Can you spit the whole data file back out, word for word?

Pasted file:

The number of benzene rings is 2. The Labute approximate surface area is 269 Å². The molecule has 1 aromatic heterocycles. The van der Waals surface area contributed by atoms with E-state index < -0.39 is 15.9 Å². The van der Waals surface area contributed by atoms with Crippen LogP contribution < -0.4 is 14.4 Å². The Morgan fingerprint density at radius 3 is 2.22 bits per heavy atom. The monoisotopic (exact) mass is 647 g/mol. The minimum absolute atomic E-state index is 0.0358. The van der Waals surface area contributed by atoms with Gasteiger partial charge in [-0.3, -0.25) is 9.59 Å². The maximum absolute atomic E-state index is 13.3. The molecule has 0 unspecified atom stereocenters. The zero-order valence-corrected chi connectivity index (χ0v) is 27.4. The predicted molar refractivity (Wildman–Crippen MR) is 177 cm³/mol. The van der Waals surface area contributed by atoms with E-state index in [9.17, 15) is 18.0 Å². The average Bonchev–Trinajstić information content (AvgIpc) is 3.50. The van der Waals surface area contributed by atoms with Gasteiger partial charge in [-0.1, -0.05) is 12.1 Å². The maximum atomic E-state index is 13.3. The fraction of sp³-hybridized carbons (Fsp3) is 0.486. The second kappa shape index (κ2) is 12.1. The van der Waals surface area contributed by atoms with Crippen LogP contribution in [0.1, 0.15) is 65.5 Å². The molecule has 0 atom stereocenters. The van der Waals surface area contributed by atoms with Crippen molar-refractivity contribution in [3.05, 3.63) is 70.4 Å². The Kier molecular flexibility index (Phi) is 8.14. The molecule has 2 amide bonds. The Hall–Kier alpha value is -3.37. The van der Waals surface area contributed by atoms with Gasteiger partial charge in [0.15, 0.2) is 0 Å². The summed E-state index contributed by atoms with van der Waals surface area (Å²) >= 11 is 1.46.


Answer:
The number of benzene rings is 2. The Labute approximate surface area is 269 Å². The molecule has 1 aromatic heterocycles. The van der Waals surface area contributed by atoms with E-state index < -0.39 is 15.9 Å². The van der Waals surface area contributed by atoms with Crippen LogP contribution < -0.4 is 14.4 Å². The Morgan fingerprint density at radius 3 is 2.22 bits per heavy atom. The monoisotopic (exact) mass is 647 g/mol. The minimum absolute atomic E-state index is 0.0358. The van der Waals surface area contributed by atoms with Gasteiger partial charge in [-0.3, -0.25) is 9.59 Å². The maximum absolute atomic E-state index is 13.3. The molecule has 0 unspecified atom stereocenters. The zero-order valence-corrected chi connectivity index (χ0v) is 27.4. The predicted molar refractivity (Wildman–Crippen MR) is 177 cm³/mol. The van der Waals surface area contributed by atoms with E-state index in [9.17, 15) is 18.0 Å². The average Bonchev–Trinajstić information content (AvgIpc) is 3.50. The van der Waals surface area contributed by atoms with Gasteiger partial charge in [-0.1, -0.05) is 12.1 Å². The maximum atomic E-state index is 13.3. The fraction of sp³-hybridized carbons (Fsp3) is 0.486. The second kappa shape index (κ2) is 12.1. The van der Waals surface area contributed by atoms with Crippen LogP contribution in [0.1, 0.15) is 65.5 Å². The molecule has 0 atom stereocenters. The van der Waals surface area contributed by atoms with Crippen molar-refractivity contribution in [3.05, 3.63) is 70.4 Å². The Kier molecular flexibility index (Phi) is 8.14. The molecule has 2 amide bonds. The Hall–Kier alpha value is -3.37. The van der Waals surface area contributed by atoms with Gasteiger partial charge in [0.15, 0.2) is 0 Å². The summed E-state index contributed by atoms with van der Waals surface area (Å²) >= 11 is 1.46.